Located in the center of Naval Station Norfolk, the new Corrosion Control and Paint Facility will provide a three-bay hangar facility for several aircraft. JRC is providing and installing the HVAC, plumbing and building automation systems for the facility as well as industrial piping for steam and various air systems and spraying systems and components.

Fort Eustis/Langley, Va., Battalion Complex

JRC is providing and installing the HVAC, plumbing, industrial piping and building automation systems for the 125,000-sq-ft multistory Operations Building, a secure facility that will house operational and administrative spaces including a controlled access area, armory, private and open offices and multipurpose team room.


JRC performs design-build work along with design-assist, preconstruction services, performance contracting, hard bid to plans and specifications and value engineering services.
Photo courtesy JRC Mechanical LLC

Commitment to Service

As the construction business grew, the company eyed another untapped market—plumbing and mechanical service. Sease says that although the company considered buying an existing service company to get its feet planted in the market, the company ultimately chose to build it from scratch. Sease built the business line by offering existing employees opportunities for advancement on the service side. Within five years, JRC Service grew to a $20-million business.

Among its large service contracts customers is Chesapeake Public Schools, where JRC holds an annual service contract. “They are always very responsive to our needs,” says Robert Scott, supervisor of school plants at Chesapeake Public Schools. “I can call them and within a half an hour they have someone on site.”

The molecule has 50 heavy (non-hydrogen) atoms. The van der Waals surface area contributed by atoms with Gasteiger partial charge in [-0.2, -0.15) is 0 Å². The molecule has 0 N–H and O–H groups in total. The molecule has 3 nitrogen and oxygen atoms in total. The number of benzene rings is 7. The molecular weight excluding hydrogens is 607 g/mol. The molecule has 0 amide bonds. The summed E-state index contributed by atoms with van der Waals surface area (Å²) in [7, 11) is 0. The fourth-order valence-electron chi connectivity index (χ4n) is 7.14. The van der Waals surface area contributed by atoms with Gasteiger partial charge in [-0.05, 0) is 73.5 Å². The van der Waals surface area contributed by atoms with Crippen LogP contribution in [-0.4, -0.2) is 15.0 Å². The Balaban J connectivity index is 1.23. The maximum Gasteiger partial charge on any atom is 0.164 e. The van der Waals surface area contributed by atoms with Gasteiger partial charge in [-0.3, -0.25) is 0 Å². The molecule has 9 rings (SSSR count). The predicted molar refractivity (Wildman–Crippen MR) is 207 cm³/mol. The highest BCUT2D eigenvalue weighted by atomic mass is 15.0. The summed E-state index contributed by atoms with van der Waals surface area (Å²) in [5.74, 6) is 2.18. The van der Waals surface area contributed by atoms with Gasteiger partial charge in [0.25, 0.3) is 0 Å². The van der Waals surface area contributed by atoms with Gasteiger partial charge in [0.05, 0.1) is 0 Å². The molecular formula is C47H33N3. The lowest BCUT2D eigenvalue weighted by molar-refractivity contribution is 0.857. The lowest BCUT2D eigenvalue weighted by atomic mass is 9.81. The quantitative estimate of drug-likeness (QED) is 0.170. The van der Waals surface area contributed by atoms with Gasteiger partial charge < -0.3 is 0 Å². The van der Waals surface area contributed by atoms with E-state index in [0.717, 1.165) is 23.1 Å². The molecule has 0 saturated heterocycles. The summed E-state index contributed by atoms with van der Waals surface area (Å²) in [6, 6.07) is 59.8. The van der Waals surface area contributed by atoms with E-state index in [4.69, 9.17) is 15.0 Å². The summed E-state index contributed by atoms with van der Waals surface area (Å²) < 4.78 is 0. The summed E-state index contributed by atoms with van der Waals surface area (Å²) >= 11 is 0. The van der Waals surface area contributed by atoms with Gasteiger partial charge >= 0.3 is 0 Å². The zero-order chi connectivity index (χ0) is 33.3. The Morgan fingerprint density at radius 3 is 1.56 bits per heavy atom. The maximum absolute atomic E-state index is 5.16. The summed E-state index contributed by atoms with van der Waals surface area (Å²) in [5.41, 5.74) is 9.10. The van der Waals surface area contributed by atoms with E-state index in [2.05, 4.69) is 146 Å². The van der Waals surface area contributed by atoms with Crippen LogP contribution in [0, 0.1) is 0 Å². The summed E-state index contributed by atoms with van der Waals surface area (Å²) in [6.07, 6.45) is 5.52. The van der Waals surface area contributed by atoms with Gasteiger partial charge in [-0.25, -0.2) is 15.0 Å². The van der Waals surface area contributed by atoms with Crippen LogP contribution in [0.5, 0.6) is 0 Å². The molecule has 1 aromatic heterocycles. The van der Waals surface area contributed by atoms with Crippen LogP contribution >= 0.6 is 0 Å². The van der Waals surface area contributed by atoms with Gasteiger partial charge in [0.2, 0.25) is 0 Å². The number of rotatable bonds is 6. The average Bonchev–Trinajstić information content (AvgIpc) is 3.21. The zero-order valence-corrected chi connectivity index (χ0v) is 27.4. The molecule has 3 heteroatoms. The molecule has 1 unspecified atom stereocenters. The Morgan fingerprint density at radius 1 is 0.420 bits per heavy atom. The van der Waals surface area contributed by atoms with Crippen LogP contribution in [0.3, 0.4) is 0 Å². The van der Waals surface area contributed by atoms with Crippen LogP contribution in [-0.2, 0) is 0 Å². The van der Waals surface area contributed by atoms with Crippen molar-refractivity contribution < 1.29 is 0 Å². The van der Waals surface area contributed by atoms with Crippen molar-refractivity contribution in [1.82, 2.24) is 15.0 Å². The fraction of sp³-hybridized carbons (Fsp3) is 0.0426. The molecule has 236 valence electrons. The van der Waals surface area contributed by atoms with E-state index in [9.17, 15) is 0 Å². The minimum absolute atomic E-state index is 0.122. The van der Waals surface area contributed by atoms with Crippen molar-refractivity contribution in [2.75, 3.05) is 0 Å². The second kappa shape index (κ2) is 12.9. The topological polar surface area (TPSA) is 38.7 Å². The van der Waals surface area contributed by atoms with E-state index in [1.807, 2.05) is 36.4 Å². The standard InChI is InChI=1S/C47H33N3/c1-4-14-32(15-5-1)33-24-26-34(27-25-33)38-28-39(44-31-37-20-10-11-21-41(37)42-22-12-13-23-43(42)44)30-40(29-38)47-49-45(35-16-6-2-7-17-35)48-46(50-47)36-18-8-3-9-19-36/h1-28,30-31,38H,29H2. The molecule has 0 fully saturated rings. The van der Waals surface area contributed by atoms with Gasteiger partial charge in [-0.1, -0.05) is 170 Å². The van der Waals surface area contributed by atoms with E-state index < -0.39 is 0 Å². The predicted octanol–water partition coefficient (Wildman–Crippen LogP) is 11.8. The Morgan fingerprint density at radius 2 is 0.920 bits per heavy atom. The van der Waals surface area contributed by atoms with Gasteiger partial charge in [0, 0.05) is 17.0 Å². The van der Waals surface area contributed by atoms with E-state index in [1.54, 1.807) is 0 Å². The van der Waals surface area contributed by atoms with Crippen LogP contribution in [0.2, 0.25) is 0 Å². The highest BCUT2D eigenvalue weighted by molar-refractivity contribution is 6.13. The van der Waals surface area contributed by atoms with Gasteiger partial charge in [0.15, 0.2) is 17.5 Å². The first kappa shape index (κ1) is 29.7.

In addition to taking care of clients, JRC remains focused on taking care of its employees as well. Berryman says that when he started, he knew all of his foremen on a first name basis and, although the company now has 320 employees, he strives to maintain those relationships. “We used to sit around a big lunch table, and every Friday someone would cook lunch for the whole office,” he recalls. “Fast forward to today and the table has gotten bigger, but we still gather and have lunch together.”

Showing care for employees included an increased focus on safety. Over the past decade, the company has been involved in programs such as the Associated Builders and Contractors STEP safety management system. Since 2017, its experience modification rating has improved to 0.62 from 0.98, earning it ABC STEP Platinum awards over the past two years.

Although the company has seen dramatic growth, JRC executives say it’s time for the company to settle in to its current size. “We’ve accomplished what we set out to do [in terms of growth], now let’s see how efficient we can get with this,” says Berryman. “It’s time to dial things in.”

Berryman says the company is also happy with its current regional reach, including its offices in Chesapeake, Yorktown and South Chesterfield, near Richmond. Still, he hopes that one day the firm could expand to another market, such as Raleigh, N.C.

Succession will also be a big part of the company’s strategy in the next couple of years. Sease plans to retire within three years, when Berryman will assume the role of president. “We’ve accomplished a lot over the last several years, and it’s time to groom my heir apparent and set him up for future success,” Sease says.